42. Smellie JM, Katz G, Gruneberg RN. Controlled trial of prophylactic treatment in childhood urinary-tract infection. Lancet 1978;2:175-8. [PubMed]
43. Lohr JA, Nunley DH, Howards SS, Ford RF. Prevention of recurrent urinary tract infections in girls. Pediatrics 1977;59:562-5. [PubMed]
44. Lettgen B. Prevention of recurrent urinary tract infections in female children. Curr Ther Res 1996;57:464-75.
45. Schlager TA, Anderson S, Trudell J, Hendley JO. Nitrofurantoin prophylaxis for bacteriuria and urinary tract infection in children with neurogenic bladder on intermittent catheterization. J Pediatr 1998;132:704-8. [PubMed]
46. Ray CG, Ching YC, Shurtleff DB, Hill ML, Ansell JS, Wedgwood RJ. Chronic urinary tract infections in children: a double-blind study of medical management. Pediatrics 1970;45:456-61. [PubMed]
47. Johnson HW, Anderson JD, Chambers GK, Arnold WJD, Irwin BJ, Brinton JR. A short-term study of nitrofurantoin prophylaxis in children managed with clean intermittent catheterization. Pediatrics 1994;93:752-5. [PubMed]
48. Thenisch H. Prophylaxis of recurrent urinary tract infections by means of immunomodulation. Ars Med 1992;82:31-2.
49. Antimicrobial prophylaxis. In: Peter G, editor. 1997 red book: report of the Committee on Infectious Diseases. 24th ed. Elk Grove Village (IL): American Academy of Pediatrics; 1997. p. 597-603.
50. Larcombe J. Urinary tract infections in children. In: Clinical evidence. London: BMJ Publishing Group; 1999. p. 399-404.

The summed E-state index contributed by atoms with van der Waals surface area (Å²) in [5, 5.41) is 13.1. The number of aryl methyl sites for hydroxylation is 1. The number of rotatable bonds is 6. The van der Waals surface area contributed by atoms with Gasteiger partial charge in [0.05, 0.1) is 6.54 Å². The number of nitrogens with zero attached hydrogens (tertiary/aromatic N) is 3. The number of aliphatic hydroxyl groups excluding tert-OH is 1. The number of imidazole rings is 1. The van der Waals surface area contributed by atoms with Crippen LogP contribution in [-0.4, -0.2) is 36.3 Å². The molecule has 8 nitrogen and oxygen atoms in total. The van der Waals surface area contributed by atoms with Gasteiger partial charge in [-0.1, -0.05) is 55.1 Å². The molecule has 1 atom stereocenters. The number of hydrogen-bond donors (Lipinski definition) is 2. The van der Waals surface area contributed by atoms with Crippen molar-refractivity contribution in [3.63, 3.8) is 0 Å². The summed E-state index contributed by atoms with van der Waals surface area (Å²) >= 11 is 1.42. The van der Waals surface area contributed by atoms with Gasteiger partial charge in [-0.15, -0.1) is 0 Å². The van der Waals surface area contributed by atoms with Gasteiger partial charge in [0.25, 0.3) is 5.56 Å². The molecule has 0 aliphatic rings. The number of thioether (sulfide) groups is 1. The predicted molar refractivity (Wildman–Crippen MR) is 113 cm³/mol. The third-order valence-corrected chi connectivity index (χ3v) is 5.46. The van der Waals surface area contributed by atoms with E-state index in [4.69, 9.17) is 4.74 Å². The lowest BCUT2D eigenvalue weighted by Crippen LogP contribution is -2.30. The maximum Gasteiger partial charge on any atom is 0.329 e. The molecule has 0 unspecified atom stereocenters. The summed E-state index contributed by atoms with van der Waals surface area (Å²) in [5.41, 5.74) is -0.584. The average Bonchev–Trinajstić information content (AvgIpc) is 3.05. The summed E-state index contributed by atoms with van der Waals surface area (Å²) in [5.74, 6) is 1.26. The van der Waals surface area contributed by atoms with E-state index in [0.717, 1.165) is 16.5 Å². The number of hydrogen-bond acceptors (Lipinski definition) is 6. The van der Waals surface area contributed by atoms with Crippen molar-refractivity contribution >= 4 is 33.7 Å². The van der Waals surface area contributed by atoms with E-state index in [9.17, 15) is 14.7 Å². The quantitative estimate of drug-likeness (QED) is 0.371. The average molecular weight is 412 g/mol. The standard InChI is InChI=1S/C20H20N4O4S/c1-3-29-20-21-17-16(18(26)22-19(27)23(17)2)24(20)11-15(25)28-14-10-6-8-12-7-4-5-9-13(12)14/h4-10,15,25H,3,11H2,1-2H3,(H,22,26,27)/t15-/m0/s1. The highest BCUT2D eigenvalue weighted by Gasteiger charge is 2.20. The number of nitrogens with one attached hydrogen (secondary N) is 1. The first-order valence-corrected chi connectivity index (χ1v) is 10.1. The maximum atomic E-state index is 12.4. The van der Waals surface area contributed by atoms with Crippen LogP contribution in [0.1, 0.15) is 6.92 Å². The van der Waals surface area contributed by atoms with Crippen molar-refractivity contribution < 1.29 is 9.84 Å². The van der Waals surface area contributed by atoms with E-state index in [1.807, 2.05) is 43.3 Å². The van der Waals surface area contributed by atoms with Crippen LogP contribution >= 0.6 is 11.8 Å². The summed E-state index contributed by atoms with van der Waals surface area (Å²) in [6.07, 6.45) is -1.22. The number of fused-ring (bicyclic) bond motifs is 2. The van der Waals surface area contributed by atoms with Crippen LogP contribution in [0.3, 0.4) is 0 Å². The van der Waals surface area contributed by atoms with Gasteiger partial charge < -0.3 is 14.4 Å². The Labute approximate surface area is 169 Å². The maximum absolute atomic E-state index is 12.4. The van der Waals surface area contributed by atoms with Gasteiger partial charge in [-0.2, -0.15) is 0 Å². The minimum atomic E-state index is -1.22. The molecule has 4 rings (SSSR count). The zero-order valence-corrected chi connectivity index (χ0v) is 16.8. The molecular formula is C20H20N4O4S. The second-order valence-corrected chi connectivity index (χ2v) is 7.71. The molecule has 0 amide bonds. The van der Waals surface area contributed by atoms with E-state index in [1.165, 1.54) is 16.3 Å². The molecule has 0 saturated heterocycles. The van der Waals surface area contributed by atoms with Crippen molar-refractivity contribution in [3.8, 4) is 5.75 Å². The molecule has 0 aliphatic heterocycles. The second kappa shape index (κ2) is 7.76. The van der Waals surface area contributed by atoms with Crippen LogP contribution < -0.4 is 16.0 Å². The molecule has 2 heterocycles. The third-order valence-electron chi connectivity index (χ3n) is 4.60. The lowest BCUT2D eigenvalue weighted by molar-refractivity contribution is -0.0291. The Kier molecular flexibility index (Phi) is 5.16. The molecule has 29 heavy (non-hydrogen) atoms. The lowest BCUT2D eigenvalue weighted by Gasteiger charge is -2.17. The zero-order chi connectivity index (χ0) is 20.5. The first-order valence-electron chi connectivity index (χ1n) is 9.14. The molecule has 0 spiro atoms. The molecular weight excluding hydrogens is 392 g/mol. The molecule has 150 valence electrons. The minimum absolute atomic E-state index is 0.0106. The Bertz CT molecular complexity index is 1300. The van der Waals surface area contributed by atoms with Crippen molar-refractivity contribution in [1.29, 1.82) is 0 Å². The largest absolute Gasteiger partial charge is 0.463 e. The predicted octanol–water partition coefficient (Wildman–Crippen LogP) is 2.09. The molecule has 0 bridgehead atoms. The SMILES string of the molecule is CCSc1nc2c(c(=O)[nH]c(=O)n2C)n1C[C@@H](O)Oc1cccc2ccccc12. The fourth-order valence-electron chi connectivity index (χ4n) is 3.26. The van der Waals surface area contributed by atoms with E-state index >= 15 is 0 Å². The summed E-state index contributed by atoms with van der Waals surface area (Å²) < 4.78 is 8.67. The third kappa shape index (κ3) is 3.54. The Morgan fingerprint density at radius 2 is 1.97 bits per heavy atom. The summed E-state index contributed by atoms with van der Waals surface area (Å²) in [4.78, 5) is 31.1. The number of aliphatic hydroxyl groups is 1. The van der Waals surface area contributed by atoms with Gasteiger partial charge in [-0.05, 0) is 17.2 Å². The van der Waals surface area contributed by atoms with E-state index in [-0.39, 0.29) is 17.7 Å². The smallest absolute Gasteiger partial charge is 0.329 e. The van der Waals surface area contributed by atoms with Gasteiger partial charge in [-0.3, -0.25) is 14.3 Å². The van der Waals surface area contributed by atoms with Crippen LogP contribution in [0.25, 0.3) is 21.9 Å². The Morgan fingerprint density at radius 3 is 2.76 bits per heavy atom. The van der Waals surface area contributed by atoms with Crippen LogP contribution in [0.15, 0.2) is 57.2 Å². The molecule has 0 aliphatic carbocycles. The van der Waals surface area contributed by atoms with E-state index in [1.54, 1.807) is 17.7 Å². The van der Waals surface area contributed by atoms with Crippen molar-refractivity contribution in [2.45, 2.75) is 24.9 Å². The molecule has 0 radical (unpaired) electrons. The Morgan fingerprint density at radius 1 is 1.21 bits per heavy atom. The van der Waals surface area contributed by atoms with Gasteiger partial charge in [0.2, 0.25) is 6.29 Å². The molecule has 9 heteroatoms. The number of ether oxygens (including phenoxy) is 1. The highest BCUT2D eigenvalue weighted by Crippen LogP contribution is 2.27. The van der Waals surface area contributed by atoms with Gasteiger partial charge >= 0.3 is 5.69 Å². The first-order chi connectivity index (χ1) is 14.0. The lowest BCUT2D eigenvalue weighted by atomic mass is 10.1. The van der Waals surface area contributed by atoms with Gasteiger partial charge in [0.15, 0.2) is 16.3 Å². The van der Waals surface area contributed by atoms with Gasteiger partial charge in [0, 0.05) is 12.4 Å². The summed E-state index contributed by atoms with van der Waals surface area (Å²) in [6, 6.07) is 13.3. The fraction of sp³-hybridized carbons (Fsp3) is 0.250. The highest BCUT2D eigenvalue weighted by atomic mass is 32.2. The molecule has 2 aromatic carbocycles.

51. Guyatt GH, Sackett DL, Sinclair JC, Hayward R, Cook DJ, Cook RJ. User's guides to the medical literature. IX. A method for grading health care recommendations. JAMA 1995;274:1800-4. [PubMed]
52. Woods JR, Williams JG, Tavel M. The two-period crossover design in medical research. Ann Intern Med 1989;110:560-6. [PubMed]
53. Moher D, Pham B, Jones A, Cook DJ, Jadad AR, Moher M, et al. Does quality of randomised trials affect estimates of intervention efficacy reported in meta-analyses? Lancet 1998;352:609-13. [PubMed]
54. Khan KS, Daya S, Collins JA, Walter SD. Empirical evidence of bias in infertility research: overestimation of treatment effect in crossover trials using pregnancy as the outcome measure. Fertil Steril 1996;65:939-45. [PubMed]
55. Cohen M. Urinary tract infection in children. 1. Females aged 2 through 14, first two infections. Pediatrics 1972;50:271-8. [PubMed]
56. Baker R, Maxted W, Maylath J, Shuman I. Relation of age, sex and infection to reflux: data indicating high spontaneous cure rate in pediatric patients. J Urol 1966;95:27-32. [PubMed]
57. Garin EH, Campos A, Homsy Y. Primary vesicoureteral reflux: review of current concepts. Pediatr Nephrol 1998;12:249-56. [PubMed]
58. Bollgren I. Antibacterial prophylaxis in children with urinary tract infection. Acta Paediatr Suppl 1999;88(431):48-52. [PubMed]
59. Smellie JM. Vesico-ureteric reflux [editorial]. Acta Paediatr 1999;88:1182-3. [PubMed]

Articles from CMAJ : Canadian Medical Association Journal are provided here courtesy of Canadian Medical Association
PubReader format: click here to try


Save items

Related citations in PubMed

See reviews...See all...

Cited by other articles in PMC

See all...


  • MedGen
    Related information in MedGen
  • PubMed
    PubMed citations for these articles

Recent Activity

Your browsing activity is empty.

Activity recording is turned off.

Turn recording back on

See more...